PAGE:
From working with many families, I have helped parents plan and prepare for the goal of assisting with their children’s college education. But much like a priest counseling someone toward marriage, I only had a technical knowledge, not life experience.
Now I’ve had a rendezvous with reality. Both of our daughters recently graduated from college. Those eight years were a harsh reality. You can count on this maxim: college will cost more than you think for your children or grandchildren.Much like becoming more aware of a car model right after you buy one, college students and their parents are acutely aware of the burden of spiraling college costs. Tuition at public and private education institutions has risen six to eight percent per year while the overall inflation rate has been around one to three percent in recent years. On top of that, the low interest rates on savings are squeezing families even more.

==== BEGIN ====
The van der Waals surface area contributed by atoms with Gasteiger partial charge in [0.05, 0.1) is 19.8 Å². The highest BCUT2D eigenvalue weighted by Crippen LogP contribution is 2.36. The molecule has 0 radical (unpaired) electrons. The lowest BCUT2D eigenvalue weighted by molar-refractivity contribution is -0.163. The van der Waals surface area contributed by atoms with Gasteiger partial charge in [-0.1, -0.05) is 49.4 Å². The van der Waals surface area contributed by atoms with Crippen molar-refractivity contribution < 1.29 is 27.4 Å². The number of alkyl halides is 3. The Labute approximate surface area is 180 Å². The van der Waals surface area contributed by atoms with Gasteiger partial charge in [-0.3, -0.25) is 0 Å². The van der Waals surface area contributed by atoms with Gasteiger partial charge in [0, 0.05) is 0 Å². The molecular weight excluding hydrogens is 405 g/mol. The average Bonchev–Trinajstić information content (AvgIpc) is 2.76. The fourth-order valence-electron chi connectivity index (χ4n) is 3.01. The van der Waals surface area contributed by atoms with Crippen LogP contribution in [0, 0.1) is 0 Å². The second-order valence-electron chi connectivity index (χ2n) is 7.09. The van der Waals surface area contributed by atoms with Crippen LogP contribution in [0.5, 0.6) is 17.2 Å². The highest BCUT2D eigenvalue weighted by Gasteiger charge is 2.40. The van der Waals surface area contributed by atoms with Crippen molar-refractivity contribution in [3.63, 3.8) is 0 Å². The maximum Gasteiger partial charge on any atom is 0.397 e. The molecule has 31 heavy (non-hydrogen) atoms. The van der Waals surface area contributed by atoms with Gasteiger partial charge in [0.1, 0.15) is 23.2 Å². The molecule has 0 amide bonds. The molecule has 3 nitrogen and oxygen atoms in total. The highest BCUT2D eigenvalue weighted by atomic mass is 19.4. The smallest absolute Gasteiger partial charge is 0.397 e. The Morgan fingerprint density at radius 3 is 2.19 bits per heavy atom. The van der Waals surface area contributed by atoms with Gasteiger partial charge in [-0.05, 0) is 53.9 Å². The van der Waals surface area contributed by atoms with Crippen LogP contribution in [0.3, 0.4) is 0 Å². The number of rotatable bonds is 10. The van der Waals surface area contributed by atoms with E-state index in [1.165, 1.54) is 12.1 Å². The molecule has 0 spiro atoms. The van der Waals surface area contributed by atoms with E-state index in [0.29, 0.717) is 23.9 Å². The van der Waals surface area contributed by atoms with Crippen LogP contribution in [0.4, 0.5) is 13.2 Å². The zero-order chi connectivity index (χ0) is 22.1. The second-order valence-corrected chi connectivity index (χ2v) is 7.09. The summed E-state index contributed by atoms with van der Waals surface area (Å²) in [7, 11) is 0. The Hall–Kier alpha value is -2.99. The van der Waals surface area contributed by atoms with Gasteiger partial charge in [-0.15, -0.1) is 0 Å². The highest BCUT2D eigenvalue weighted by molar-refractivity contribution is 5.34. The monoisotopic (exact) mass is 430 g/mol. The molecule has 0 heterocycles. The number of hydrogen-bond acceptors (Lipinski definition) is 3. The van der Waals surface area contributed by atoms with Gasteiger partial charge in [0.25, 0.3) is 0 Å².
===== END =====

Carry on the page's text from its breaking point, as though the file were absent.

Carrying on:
It’s beyond the scope of this article to probe why these costs are increasing so much. The point is to be prepared. I suggest focusing on what you can control rather than what you can’t control, such as the following:
- Determine what part of your child’s education you are going to be responsible for. It may benefit them to pay some – and it may just be a practical reality of your family’s financial situation that you cannot pay all of the costs.
- Communicate to your teenagers what your part will be and what theirs will be. It helps them save and have realistic expectations.
- Invest your savings in tax-advantaged accounts, such as a 529 plan.
A banksavings account over many years will not keep up with tuition increases.
- Work with your child to explore alternatives. A “gap year” to earn additional savings and to be more certain of a college major? A community college for the first year? Online courses? Is a trade or the military more suitable than four to six more years of